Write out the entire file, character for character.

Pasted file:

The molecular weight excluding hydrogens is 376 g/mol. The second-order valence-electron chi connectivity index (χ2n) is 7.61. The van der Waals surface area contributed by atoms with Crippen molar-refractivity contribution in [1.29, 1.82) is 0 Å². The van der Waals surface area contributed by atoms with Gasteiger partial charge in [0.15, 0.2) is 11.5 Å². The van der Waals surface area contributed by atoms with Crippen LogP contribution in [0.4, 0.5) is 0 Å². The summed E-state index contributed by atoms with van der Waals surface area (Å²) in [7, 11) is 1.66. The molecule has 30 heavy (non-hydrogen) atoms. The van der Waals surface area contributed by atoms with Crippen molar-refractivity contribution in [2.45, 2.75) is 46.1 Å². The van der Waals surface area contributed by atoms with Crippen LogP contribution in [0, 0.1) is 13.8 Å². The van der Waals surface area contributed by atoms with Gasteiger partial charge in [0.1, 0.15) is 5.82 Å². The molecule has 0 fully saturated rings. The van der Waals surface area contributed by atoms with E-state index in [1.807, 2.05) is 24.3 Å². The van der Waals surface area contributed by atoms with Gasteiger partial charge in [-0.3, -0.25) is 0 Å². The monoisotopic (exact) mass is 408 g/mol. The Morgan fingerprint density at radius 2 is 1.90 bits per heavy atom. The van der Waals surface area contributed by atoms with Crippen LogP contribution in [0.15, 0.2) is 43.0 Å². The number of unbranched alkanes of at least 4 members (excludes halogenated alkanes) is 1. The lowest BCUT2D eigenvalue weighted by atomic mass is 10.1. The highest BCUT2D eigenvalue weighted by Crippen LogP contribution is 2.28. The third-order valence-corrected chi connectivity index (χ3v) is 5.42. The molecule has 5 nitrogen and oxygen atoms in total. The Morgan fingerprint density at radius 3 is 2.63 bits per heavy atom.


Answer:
The molecular weight excluding hydrogens is 376 g/mol. The second-order valence-electron chi connectivity index (χ2n) is 7.61. The van der Waals surface area contributed by atoms with Crippen molar-refractivity contribution in [1.29, 1.82) is 0 Å². The van der Waals surface area contributed by atoms with Gasteiger partial charge in [0.15, 0.2) is 11.5 Å². The van der Waals surface area contributed by atoms with Crippen LogP contribution in [0.4, 0.5) is 0 Å². The summed E-state index contributed by atoms with van der Waals surface area (Å²) in [7, 11) is 1.66. The molecule has 30 heavy (non-hydrogen) atoms. The van der Waals surface area contributed by atoms with Crippen molar-refractivity contribution in [2.45, 2.75) is 46.1 Å². The van der Waals surface area contributed by atoms with Crippen LogP contribution in [0, 0.1) is 13.8 Å². The van der Waals surface area contributed by atoms with Gasteiger partial charge in [0.1, 0.15) is 5.82 Å². The molecule has 0 fully saturated rings. The van der Waals surface area contributed by atoms with E-state index in [1.807, 2.05) is 24.3 Å². The van der Waals surface area contributed by atoms with Gasteiger partial charge in [-0.3, -0.25) is 0 Å². The monoisotopic (exact) mass is 408 g/mol. The Morgan fingerprint density at radius 2 is 1.90 bits per heavy atom. The van der Waals surface area contributed by atoms with Crippen LogP contribution in [0.15, 0.2) is 43.0 Å². The number of unbranched alkanes of at least 4 members (excludes halogenated alkanes) is 1. The lowest BCUT2D eigenvalue weighted by atomic mass is 10.1. The highest BCUT2D eigenvalue weighted by Crippen LogP contribution is 2.28. The third-order valence-corrected chi connectivity index (χ3v) is 5.42. The molecule has 5 nitrogen and oxygen atoms in total. The Morgan fingerprint density at radius 3 is 2.63 bits per heavy atom.